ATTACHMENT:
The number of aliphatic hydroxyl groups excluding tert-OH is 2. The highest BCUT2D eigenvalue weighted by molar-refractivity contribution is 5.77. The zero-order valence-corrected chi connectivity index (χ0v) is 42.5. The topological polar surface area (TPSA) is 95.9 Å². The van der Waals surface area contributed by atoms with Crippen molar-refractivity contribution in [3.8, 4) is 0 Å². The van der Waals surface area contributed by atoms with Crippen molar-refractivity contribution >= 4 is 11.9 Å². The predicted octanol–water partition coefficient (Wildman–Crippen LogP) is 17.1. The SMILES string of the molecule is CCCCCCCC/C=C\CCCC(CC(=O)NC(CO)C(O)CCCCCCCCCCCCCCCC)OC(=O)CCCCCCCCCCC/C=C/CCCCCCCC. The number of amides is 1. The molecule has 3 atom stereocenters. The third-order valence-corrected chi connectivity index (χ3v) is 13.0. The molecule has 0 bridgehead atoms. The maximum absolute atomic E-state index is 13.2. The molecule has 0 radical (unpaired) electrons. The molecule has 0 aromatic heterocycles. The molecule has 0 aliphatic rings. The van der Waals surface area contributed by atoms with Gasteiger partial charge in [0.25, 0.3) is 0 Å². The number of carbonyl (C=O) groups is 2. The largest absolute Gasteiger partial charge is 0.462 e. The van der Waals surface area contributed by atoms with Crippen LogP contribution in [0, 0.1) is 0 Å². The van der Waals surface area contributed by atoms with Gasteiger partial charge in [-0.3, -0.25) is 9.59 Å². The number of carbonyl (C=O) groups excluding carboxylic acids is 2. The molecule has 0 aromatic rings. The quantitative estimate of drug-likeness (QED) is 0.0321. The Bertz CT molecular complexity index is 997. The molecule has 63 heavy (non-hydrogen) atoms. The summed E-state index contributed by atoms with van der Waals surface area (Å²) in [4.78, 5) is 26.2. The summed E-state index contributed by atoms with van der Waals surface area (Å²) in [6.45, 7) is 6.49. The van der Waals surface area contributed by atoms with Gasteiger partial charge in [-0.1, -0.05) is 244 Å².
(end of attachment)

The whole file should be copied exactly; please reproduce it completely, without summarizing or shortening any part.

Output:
The number of aliphatic hydroxyl groups excluding tert-OH is 2. The highest BCUT2D eigenvalue weighted by molar-refractivity contribution is 5.77. The zero-order valence-corrected chi connectivity index (χ0v) is 42.5. The topological polar surface area (TPSA) is 95.9 Å². The van der Waals surface area contributed by atoms with Crippen molar-refractivity contribution in [3.8, 4) is 0 Å². The van der Waals surface area contributed by atoms with Crippen molar-refractivity contribution >= 4 is 11.9 Å². The predicted octanol–water partition coefficient (Wildman–Crippen LogP) is 17.1. The SMILES string of the molecule is CCCCCCCC/C=C\CCCC(CC(=O)NC(CO)C(O)CCCCCCCCCCCCCCCC)OC(=O)CCCCCCCCCCC/C=C/CCCCCCCC. The number of amides is 1. The molecule has 3 atom stereocenters. The third-order valence-corrected chi connectivity index (χ3v) is 13.0. The molecule has 0 bridgehead atoms. The maximum absolute atomic E-state index is 13.2. The molecule has 0 radical (unpaired) electrons. The molecule has 0 aromatic heterocycles. The molecule has 0 aliphatic rings. The van der Waals surface area contributed by atoms with Gasteiger partial charge in [0.25, 0.3) is 0 Å². The number of carbonyl (C=O) groups is 2. The largest absolute Gasteiger partial charge is 0.462 e. The van der Waals surface area contributed by atoms with Crippen LogP contribution in [0, 0.1) is 0 Å². The van der Waals surface area contributed by atoms with Gasteiger partial charge in [-0.3, -0.25) is 9.59 Å². The number of carbonyl (C=O) groups excluding carboxylic acids is 2. The molecule has 0 aromatic rings. The quantitative estimate of drug-likeness (QED) is 0.0321. The Bertz CT molecular complexity index is 997. The molecule has 63 heavy (non-hydrogen) atoms. The summed E-state index contributed by atoms with van der Waals surface area (Å²) in [4.78, 5) is 26.2. The summed E-state index contributed by atoms with van der Waals surface area (Å²) in [6.45, 7) is 6.49. The van der Waals surface area contributed by atoms with Gasteiger partial charge in [-0.1, -0.05) is 244 Å².